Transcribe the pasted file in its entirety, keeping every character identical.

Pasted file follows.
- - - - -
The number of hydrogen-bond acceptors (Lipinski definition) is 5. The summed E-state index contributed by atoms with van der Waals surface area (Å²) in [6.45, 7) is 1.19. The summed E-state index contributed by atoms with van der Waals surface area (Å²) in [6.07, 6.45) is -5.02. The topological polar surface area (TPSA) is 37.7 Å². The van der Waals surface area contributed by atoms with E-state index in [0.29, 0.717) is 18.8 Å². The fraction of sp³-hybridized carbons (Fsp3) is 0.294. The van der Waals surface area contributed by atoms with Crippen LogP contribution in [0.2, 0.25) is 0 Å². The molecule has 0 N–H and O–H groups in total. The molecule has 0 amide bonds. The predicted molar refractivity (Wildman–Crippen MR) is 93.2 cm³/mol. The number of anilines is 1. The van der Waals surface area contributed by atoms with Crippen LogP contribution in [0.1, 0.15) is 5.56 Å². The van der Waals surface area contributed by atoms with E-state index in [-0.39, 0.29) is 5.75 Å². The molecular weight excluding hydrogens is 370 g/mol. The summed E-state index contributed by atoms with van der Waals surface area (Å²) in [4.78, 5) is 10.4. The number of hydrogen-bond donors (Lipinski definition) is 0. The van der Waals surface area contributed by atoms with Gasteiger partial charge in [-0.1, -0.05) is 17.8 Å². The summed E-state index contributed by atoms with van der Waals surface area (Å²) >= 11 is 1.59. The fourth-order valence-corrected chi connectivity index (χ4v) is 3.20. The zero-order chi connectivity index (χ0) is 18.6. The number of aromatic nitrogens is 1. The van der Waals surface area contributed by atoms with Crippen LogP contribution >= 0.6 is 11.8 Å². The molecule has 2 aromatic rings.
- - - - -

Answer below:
The number of hydrogen-bond acceptors (Lipinski definition) is 5. The summed E-state index contributed by atoms with van der Waals surface area (Å²) in [6.45, 7) is 1.19. The summed E-state index contributed by atoms with van der Waals surface area (Å²) in [6.07, 6.45) is -5.02. The topological polar surface area (TPSA) is 37.7 Å². The van der Waals surface area contributed by atoms with E-state index in [0.29, 0.717) is 18.8 Å². The fraction of sp³-hybridized carbons (Fsp3) is 0.294. The van der Waals surface area contributed by atoms with Crippen LogP contribution in [0.2, 0.25) is 0 Å². The molecule has 0 N–H and O–H groups in total. The molecule has 0 amide bonds. The predicted molar refractivity (Wildman–Crippen MR) is 93.2 cm³/mol. The number of anilines is 1. The van der Waals surface area contributed by atoms with Crippen LogP contribution in [0.1, 0.15) is 5.56 Å². The van der Waals surface area contributed by atoms with E-state index in [-0.39, 0.29) is 5.75 Å². The molecular weight excluding hydrogens is 370 g/mol. The summed E-state index contributed by atoms with van der Waals surface area (Å²) in [4.78, 5) is 10.4. The number of hydrogen-bond donors (Lipinski definition) is 0. The van der Waals surface area contributed by atoms with Gasteiger partial charge in [-0.1, -0.05) is 17.8 Å². The summed E-state index contributed by atoms with van der Waals surface area (Å²) >= 11 is 1.59. The fourth-order valence-corrected chi connectivity index (χ4v) is 3.20. The zero-order chi connectivity index (χ0) is 18.6. The number of aromatic nitrogens is 1. The van der Waals surface area contributed by atoms with Crippen LogP contribution >= 0.6 is 11.8 Å². The molecule has 2 aromatic rings.